You need to make sure that any contractor you do business with has proven themselves in the past, and will be there if you need them in the future. Don’t just ASK the contractor if they are stable; look for tangible proof of longevity and financial stability by asking for the items listed on this page.
Why It’s Important: Believe it or not, many contractors work right out of their wallets. Make sure that any contractor you’re dealing with is substantial enough to have all the normal business functions – accounting, production, sales, etc.
Why It’s Important: A signed document from the contractor’s bank will show you the financial stability and the bank’s judgment of character of the company you’re working with. Insist on seeing this letter so you know that you’re dealing with a company that is stable and financially sound. A supplier letter is easy for your contractor to obtain – if yours says they are difficult to obtain, then there might be something that they’re trying to hide.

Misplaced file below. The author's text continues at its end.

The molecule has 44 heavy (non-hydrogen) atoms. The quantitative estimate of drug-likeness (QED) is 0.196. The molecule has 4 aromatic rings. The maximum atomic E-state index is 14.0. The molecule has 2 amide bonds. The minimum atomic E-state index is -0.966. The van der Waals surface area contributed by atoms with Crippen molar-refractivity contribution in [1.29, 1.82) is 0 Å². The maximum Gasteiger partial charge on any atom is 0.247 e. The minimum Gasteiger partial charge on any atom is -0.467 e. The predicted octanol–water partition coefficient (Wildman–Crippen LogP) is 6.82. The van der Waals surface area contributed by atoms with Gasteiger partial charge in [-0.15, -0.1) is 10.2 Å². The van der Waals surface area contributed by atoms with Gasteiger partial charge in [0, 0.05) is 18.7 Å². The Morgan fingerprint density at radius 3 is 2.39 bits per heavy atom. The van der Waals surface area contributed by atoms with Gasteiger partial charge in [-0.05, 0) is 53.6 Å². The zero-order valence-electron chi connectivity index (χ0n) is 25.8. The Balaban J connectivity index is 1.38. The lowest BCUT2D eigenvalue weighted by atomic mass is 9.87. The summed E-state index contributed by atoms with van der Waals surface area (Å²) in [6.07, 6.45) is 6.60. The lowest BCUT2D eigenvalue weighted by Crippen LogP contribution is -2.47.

Why It’s Important: You need to know if your contractor carries general liability insurance for both commercial and residential projects. A sizable contractor will carry no less than $500,000... and usually around $1,000,000 of coverage. If your contractor’s insurance policy can’t cover potential damages, then the contractor would be personally liable. If he cannot cover the damages himself, you will have no legal recourse and will end up paying for any possible damages or injuries yourself. Over half of contractors are not financially stable... and don’t carry proper insurance coverage to protect you against losses.
Why It’s Important: Make sure the contractor has the required licenses and permits, and has been operating under the same name for a minimum of 5 years. Many contractors open and close their doors multiple times to avoid past customer complaints.
Click below to read our contractor standards: